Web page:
Charlie Richardson obituary
Charlie Richardson, who has died of peritonitis aged 78, was the head of the notorious Richardson gang, the main criminal rivals to the Krays in the 1960s. In 1967 he was sentenced to 25 years following the so-called "torture trial" in which it was alleged that the gang's victims were subjected to horrific violence.
The son of a prizefighter, Richardson was born in Twickenham, south-west London, and was first in trouble as a teenager for stealing a car. He worked briefly as an ice-cream salesman before being unwillingly called up for national service. During his induction interview, an officer asked him if he would give information to the Russians, to which he replied: "Fucking right I would." He then cut up his uniform and pretended to be mad.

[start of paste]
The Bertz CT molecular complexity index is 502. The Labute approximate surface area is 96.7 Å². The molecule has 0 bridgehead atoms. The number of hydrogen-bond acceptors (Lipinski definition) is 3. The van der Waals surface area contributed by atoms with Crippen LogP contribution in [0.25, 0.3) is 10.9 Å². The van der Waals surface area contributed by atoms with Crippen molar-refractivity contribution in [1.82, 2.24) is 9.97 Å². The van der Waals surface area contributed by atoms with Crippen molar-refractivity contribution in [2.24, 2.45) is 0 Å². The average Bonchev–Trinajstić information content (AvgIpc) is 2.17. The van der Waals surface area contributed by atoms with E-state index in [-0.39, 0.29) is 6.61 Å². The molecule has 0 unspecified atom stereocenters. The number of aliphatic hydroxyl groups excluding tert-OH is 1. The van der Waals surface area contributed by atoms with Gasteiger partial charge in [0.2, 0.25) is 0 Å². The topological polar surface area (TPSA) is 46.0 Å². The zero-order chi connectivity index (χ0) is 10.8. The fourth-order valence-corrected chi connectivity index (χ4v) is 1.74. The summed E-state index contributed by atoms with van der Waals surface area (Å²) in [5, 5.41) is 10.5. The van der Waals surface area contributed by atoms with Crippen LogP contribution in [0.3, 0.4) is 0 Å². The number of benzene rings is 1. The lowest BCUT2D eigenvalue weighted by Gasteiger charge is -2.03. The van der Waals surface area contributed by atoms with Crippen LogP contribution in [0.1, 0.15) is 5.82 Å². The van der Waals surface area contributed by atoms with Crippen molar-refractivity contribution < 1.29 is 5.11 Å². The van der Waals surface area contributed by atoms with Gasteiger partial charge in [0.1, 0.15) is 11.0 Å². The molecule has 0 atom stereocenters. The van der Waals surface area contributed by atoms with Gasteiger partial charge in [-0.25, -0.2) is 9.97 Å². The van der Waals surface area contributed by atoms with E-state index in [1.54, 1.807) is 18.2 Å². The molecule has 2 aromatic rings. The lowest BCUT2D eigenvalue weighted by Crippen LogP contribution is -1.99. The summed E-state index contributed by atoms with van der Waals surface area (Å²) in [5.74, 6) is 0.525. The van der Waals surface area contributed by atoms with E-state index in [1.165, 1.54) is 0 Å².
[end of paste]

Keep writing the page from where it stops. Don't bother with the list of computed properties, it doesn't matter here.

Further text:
It was in Camberwell, south London, that he, with the help of his brother, Eddie, built his empire, part legal through scrap metal and foreign investments and part illegal, through frauds, protection rackets and clubs, one of them at Elephant and Castle, cheekily named the Reform Club, where rough justice was delivered to people believed to have "taken a liberty".
More businesslike than the Krays, Richardson had an office in Park Lane and at one point was making millions.